The group also warned that the MHRA Yellow Card reporting system - which encourages patients and doctors to flag-up medicine side effects - "grossly" underestimates complexities, and in some instances picks up just one in 180 cases of harm.

MPs and peers have also accused the Health Secretary of withholding data that could link the Covid vaccine to excess deaths, and criticised a "wall of silence" on the topic. A cross-party group has written to Victoria Atkins to sound alarm about the "growing public and professional concerns" at the U.K.'s rates of excess deaths since 2020.

With the growing evidence that something is seriously amiss with the Covid vaccines, surely we should stop giving them to our children? Currently within the U.K., children who are considered vulnerable (including those with Autistic Spectrum Disorder and ADHD) and those living with clinically vulnerable adults are eligible for the vaccine. It is also possible for parents to privately purchase the Covid vaccine for their children if they are 12 years old or over. In light of the ban on puberty blockers, it makes sense to apply this thinking to the Covid vaccines too.

Things will change when members of the public speak up

Being critical of puberty blockers will become the accepted narrative now that they have been banned. Members of the public, media personalities and politicians will begin to openly express this position (which has always been the majority view). However, we need to get to a point when people begin to express opinions which they genuinely hold but are still considered controversial. Expressing lawful opinions about sensitive topics, particularly when it comes to safeguarding children against harm, should be encouraged and not vilified.

All of the safeguarding training across workplace sectors is easily dismantled and destroyed in the face of moral cowardice. As a former headteacher, with 30 years' experience within the education sector, I had to attend annual safeguarding training which laid out what an education professional must do when he or she has concerns about a child. The training always highlighted examples in which entire organisations have been complicit in widespread abuse. We are told that it is not just the perpetrators of the abuse who are accountable. Those who are not directly involved in the abuse, but who remain silent about it, are equally accountable under law. These individuals, woefully lacking in moral courage, place their self-preservation ahead of the needs of the children in their care. It is also a serious breach of their legal duty to safeguard children against harm.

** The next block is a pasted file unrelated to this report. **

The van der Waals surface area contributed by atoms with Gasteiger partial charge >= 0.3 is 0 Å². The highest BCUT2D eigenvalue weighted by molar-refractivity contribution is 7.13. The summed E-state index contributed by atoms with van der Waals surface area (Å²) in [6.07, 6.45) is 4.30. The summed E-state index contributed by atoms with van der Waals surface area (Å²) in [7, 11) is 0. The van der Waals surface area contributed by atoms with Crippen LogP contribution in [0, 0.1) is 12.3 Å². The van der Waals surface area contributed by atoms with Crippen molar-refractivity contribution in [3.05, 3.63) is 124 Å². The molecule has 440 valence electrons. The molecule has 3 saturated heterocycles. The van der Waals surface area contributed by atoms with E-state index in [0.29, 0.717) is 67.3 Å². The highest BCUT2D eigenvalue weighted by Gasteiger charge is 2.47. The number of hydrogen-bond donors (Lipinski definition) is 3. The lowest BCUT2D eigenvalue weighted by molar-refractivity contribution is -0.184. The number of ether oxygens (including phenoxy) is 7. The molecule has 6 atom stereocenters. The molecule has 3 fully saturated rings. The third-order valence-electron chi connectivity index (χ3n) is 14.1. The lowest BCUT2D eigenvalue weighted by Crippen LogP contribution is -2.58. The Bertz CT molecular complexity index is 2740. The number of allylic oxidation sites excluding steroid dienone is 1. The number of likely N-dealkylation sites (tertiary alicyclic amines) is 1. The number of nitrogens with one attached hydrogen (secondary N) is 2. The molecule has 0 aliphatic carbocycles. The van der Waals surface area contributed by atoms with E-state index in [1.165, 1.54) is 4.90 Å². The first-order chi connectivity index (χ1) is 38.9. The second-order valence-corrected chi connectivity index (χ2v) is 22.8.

Of course, cancel culture, as well as employers evangelised by whatever the latest thing happens to be, inhibits free speech. If an opinion goes against the current narrative, employees are likely to be attacked for expressing it. Whether that be criticism of puberty blockers, the Covid vaccines, climate alarmism, drag queen storytime or anything else. Expressing lawful opinions about controversial and politically sensitive topics will almost always result in some sort of attack. However, we must draw a line when it comes to safeguarding children against harm.

As the only U.K. headteacher to publicly express concerns about lockdowns, masking kids and the Covid vaccines for children, I have experienced multiple attacks and personal losses. This is why I am now taking my former employer, East Sussex County Council, to court. In the end, expressing my valid concerns in a lawful and moderate manner cost me my career. My employer tried to silence me through the complaints and investigation process, but I continued to express my concerns. I was fulfilling my legal and moral duty in doing so. My philosophical belief in the importance of critical thinking, freedom of speech and safeguarding children underpins my case. It is predicted to set an important legal precedent for free speech in the workplace and has gained the overwhelming support of the public, high-profile free speech advocates and the Daily Telegraph.

But it needn't result in expensive court cases and conflict if everyone expressed their lawful opinions about the things which matter. The ban on puberty blockers is a fantastic development in the battle to protect our children, but those who were silent about it are partly responsible for the delay. This abhorrent medical intervention should have been banned long ago. The same principles applied to the ban on puberty blockers should now be applied to the Covid vaccines for children. Children do not need this medical intervention, which is ineffective and known to cause harm. The general public is clearly in agreement so the time to speak up about it is now. Silence should never be an option when safeguarding children against harm.